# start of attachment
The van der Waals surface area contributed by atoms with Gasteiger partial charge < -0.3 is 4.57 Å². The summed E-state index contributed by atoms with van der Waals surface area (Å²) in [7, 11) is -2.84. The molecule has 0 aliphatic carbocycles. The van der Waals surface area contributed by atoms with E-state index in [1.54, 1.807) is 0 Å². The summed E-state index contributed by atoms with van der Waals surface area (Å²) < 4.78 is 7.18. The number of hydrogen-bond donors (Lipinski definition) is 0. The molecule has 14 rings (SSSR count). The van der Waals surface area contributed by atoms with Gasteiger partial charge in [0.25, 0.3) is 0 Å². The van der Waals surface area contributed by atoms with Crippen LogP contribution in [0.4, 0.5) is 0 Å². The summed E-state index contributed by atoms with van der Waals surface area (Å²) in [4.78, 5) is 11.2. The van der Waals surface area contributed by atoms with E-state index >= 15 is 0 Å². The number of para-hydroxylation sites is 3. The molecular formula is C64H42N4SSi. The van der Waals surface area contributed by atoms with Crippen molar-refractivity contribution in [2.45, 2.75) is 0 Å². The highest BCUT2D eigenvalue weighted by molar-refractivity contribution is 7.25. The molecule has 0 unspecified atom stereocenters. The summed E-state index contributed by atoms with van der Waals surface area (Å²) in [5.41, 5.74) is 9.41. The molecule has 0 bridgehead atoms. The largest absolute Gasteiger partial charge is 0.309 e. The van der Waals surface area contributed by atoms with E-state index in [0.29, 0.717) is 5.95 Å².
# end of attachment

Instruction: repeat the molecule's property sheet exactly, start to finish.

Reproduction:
The van der Waals surface area contributed by atoms with Gasteiger partial charge < -0.3 is 4.57 Å². The summed E-state index contributed by atoms with van der Waals surface area (Å²) in [7, 11) is -2.84. The molecule has 0 aliphatic carbocycles. The van der Waals surface area contributed by atoms with E-state index in [1.54, 1.807) is 0 Å². The summed E-state index contributed by atoms with van der Waals surface area (Å²) < 4.78 is 7.18. The number of hydrogen-bond donors (Lipinski definition) is 0. The molecule has 14 rings (SSSR count). The van der Waals surface area contributed by atoms with Gasteiger partial charge in [0.25, 0.3) is 0 Å². The van der Waals surface area contributed by atoms with Crippen LogP contribution in [0.4, 0.5) is 0 Å². The summed E-state index contributed by atoms with van der Waals surface area (Å²) in [4.78, 5) is 11.2. The van der Waals surface area contributed by atoms with E-state index >= 15 is 0 Å². The number of para-hydroxylation sites is 3. The molecular formula is C64H42N4SSi. The van der Waals surface area contributed by atoms with Crippen molar-refractivity contribution in [2.45, 2.75) is 0 Å². The highest BCUT2D eigenvalue weighted by molar-refractivity contribution is 7.25. The molecule has 0 unspecified atom stereocenters. The summed E-state index contributed by atoms with van der Waals surface area (Å²) in [5.41, 5.74) is 9.41. The molecule has 0 bridgehead atoms. The largest absolute Gasteiger partial charge is 0.309 e. The van der Waals surface area contributed by atoms with E-state index in [0.29, 0.717) is 5.95 Å².